The old cities of Bhaktapur, Sankhu, Kirtipur and Khokana have suffered severe damage and loss of life. Beyond the Valley, in Gorkha, Sindhupalchowk and Nuwakot, whole villages have been wiped out, and reportedly, hundreds of thousands are affected in the Tibet Autonomous Region. It looks like the communities at these places will receive some aid from outside, sooner or later. Whether it arrives in good time, reaches the people who need it, is usable, makes things better rather than worse — or is needed at all — are altogether different questions.

Today nobody knows how much is being stolen from heritage sites. While UNESCO has funds to hire security, and jurisdiction over the entire Valley, the Kathmandu office says it can only work on its database. Fortunately, the job is somehow getting done. The false opposition ‘protect lives, not buildings’ is also getting a lot of airtime. Buildings are there to improve lives (unless built in a failing state). That’s why the displaced people who shivered under tarpaulins for a while have gone back to their homes as fast as they can, in spite of the risks.

The proposition that traditional spaces merely “serve as an anchor for aspiration and memory” and have nothing to do with livelihoods, shelter, storage, commerce, discourse, traffic, and the experience of pleasure and meaning is very mistaken. This damning with faint praise is no ordinary lapse of judgment; the Newars’ spaces seem to incite real unease among those who don’t belong there. This shows that they work as intended, and that their value comprises far more than the sum of their parts. Even in times of weakness, the Kathmandu Valley’s precious urban landscape can resist the neuroses projected onto it from outside. Nonetheless,this priceless quality won’t continue of its own accord. It needs intelligence, attention and work. That is how lives are renewed.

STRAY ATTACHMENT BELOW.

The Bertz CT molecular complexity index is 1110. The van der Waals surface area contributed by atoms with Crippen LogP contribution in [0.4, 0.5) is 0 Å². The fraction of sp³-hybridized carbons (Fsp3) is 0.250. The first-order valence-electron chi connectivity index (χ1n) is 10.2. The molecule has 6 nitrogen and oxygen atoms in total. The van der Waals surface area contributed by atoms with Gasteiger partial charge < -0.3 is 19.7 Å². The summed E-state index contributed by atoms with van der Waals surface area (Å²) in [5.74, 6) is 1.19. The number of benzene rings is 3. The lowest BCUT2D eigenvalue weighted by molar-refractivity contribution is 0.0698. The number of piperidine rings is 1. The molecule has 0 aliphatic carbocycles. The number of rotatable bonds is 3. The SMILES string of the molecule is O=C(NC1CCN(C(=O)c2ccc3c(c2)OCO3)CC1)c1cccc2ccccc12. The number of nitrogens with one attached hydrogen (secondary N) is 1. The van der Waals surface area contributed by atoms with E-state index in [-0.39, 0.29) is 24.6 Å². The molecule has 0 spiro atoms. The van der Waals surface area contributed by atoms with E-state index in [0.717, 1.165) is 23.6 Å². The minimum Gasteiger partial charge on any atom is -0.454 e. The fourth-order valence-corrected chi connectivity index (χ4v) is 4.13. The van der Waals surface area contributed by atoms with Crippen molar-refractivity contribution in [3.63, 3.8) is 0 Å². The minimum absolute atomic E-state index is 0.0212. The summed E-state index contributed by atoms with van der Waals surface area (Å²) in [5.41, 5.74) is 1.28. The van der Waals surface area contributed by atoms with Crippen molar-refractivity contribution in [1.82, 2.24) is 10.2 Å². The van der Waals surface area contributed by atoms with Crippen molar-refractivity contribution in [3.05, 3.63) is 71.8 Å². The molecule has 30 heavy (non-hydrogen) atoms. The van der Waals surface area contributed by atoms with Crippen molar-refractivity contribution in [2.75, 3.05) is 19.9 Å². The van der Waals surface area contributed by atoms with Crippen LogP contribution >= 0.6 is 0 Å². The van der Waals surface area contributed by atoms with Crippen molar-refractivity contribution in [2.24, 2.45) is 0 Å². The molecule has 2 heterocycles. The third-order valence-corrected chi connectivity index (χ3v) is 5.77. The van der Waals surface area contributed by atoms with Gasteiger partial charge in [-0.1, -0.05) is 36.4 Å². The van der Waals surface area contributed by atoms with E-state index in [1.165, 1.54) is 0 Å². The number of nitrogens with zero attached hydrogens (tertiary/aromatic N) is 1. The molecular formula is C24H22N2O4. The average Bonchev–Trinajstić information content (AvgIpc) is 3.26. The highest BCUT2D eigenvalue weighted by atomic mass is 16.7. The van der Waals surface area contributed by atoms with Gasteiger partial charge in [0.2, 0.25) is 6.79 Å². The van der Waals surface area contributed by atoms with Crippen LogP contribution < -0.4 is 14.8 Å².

Di Castro & Templeman (eds), Asian Horizons (2015)

AsianHorizons1000519-3-2Angelo Andrea Di Castro and David Templeman (eds). Asian Horizons: Giuseppe Tucci’s Buddhist, Indian, Himalayan and Central Asian Studies. Serie Orientale Roma CVI / Monash Asia Series. Melbourne: Monash University Publishing, April 2015. xxvi+613 pp. AUD$99. ISBN (pb): 978-1-922235-33-6; (epub): 978-1-922235-34-3.

Contributors …… vii

Preface …… xi

Introduction …… xix


Gustavo Benavides. Giuseppe Tucci, Anti-Orientalist …… 3

Francesco D’Arelli. A Glimpse of some Archives on Giuseppe Tucci’s Scientific Expeditions to Tibet: 1929–1939 …… 16

Ruth Gamble. The problem with folk: Giuseppe Tucci and the transformation of folksongs into scientific artefacts …… 45

Alex McKay. ‘A very useful lie’: Giuseppe Tucci, Tibet, and scholarship under dictatorship …… 68

Francesco Sferra. The ‘thought’ of Giuseppe Tucci …… 83

II Continue reading “Di Castro & Templeman (eds), Asian Horizons (2015)”

Longdok Nima (2012), Mandalas of Tibetan Buddhism

བསྟན་འཛིན་ལུང་རྟོགས་ཉི་མ། མཐུ་སྟོབས་རྣམ་རྒྱལ། ཨོ་རྒྱན་རིག་འཛིན། 《བོད་བརྒྱུད་ནང་བསྟན་སྔ་འགྱུར་བཀའ་གཏེར་དཀྱིལ་འཁོར་དཔེ་རིས་》 གྲུབ་དབང་རྫོགས་ཆེན་སྔ་འགྱུར་བཀའ་གཏེར་སྒྲུབ་འཕྲིན་ཕྱག་བཞེས་ཉམས་གསོ་ཆོགས་པ། བོད་ལྗོངས་མི་དམངས་དཔེ་སྐྲུན་ཁང། (ལྷ་ས་)